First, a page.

Oct. 31, 2014 | By Alec
3D printing has been making circuit board manufacturing far easier and cheaper in recent years. Just a few months ago, we even reported on the intriguing portable Squink circuit board 3D printer. However, flexible circuit boards, that are perfect for small and unusual projects, remain very expensive.
All that could change, however, thanks to a cool project by Instructables user Mikey77. He has recently posted a guide for 3D printing circuit boards with just about any type of FDM printer. His handy tutorial could very well hold the key to easy and affordable circuit boards for any project you've been itching to do.
His secret? Ninjaflex Thermoplastic Elastomer (TPE) filament, an FDM 3D printer filament that has an interesting property: it sticks to copper. As Mikey explained, commonly-used filaments like PLA, Nylon and ABS 'do not stick to copper well enough to lay down a pattern that can be etched to create a circuit board.' But this TPE stuff, printed onto a copper substrate, is perfect for making circuit boards in your own home with your own printer.
Firstly, obviously, is design. Mikey relied on the free and popular 123D Design. It was drawn and then extruded to .011" thick. Crucially, he also added a spacer bar to the side of the pattern, which the extrusion head will reach first. 'When it is printed it prints the spacer bar first on the base and then jumps to the circuit board material and starts printing at the right height to accommodate the thickness of the circuit board material.
While working with Ninjaflex filament, you will need to fine tune your 3D printer a bit. This will likely depend on the printer you have, though you will not need a heated bed for this project.
Mikey used an older model of the Replicator 2, which required an extrusion head update. As for other printers, he advises the following: 'If you have a different 3d printer, you should check out Thingiverse for drive blocks that use a spring and roller bearing that will fit your printer. There should be a very small gap (orange arrow) below the bearing and drive gear and the hole where it goes into the hot end of the extruder. Ninjaflex is like a wet noodle and an excessive gap here will allow it to flex and jam.'
However, one thing is true for all types of FDM 3D printer and this material: make sure your bed is level! 'There is a very small margin of error for printing a thin coating on copper. To close and the extruder will clog, too far, and it will not stick well enough to etch. Your bed has to be very flat and very, very level. Nothing else will do.'
This can be achieved using calibration.stl to fine tune the levelling of the bed. Print it onto the middle of the bed in PLA. Measure all the ends and make sure they are within .002" of each other in thickness. 'Do not skip this step.'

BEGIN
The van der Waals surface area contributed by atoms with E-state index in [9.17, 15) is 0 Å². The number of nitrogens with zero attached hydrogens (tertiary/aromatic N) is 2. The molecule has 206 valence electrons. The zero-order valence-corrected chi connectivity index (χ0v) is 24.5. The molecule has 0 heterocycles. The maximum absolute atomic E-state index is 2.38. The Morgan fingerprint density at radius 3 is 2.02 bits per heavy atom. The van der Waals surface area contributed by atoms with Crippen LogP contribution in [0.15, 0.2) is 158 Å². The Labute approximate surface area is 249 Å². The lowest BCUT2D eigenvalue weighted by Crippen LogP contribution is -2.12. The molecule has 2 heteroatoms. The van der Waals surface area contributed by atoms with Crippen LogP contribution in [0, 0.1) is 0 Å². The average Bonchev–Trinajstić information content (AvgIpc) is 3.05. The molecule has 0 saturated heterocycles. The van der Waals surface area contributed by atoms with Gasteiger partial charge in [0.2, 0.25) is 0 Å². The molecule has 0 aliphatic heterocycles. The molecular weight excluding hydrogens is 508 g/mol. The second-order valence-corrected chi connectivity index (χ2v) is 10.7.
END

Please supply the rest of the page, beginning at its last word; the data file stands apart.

Then there's just one more step before printing can begin: stick your flexible board material (which can be a thin copper clad board or plated conductive fabric) onto the print bed using an adhesive spray. This is necessary because it needs to be dead flat on the print bed.
Now you can start printing; if the Ninjaflex smears around a bit, you will have to adjust the STL file to thicken the spacer bar. And if it doesn't adhere properly, do the opposite.
Print the circuit pattern and then check to see how well it sticks to the copper circuit board. If it smears around, it is too close and you will have to adjust the STL file in 123D Design and thicken the spacer bar. If it does not adhere well you may have to make the spacer bar thinner.
If all things go as planned, you'll now have a printed circuit board. Simply detach it from your print bed, remove any adhesive residue (duct tape works well) and just etch off the bottom copper cladding using a standard Ferric Chloride approach. Just be careful with this last step, as these super-thin substrates etch off much faster than regular PCB would.
All in all, it's a quite easy process and definitely a cheaper option than store bought flexible circuit boards. Give it a try!
Posted in 3D Printing Applications
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Jamie wrote at 2/25/2015 7:30:16 PM:
Wow this is mind blowing to me. Thank you for this helpful post. I've been growing more an more interested in circuit boards and particularly love the winning designs on a circuit board design challenge from FirstBuild and Upverter. The winner noticed some shortcomings of the Raspberry Pi circuit boards and created a design to overcome it. I thought their graphic cleared it up for me (http://bit.ly/diffcircuit). Thanks again for the helpful post!
Ryan Casuna wrote at 2/16/2015 2:40:42 AM:
Were could i buy this materials?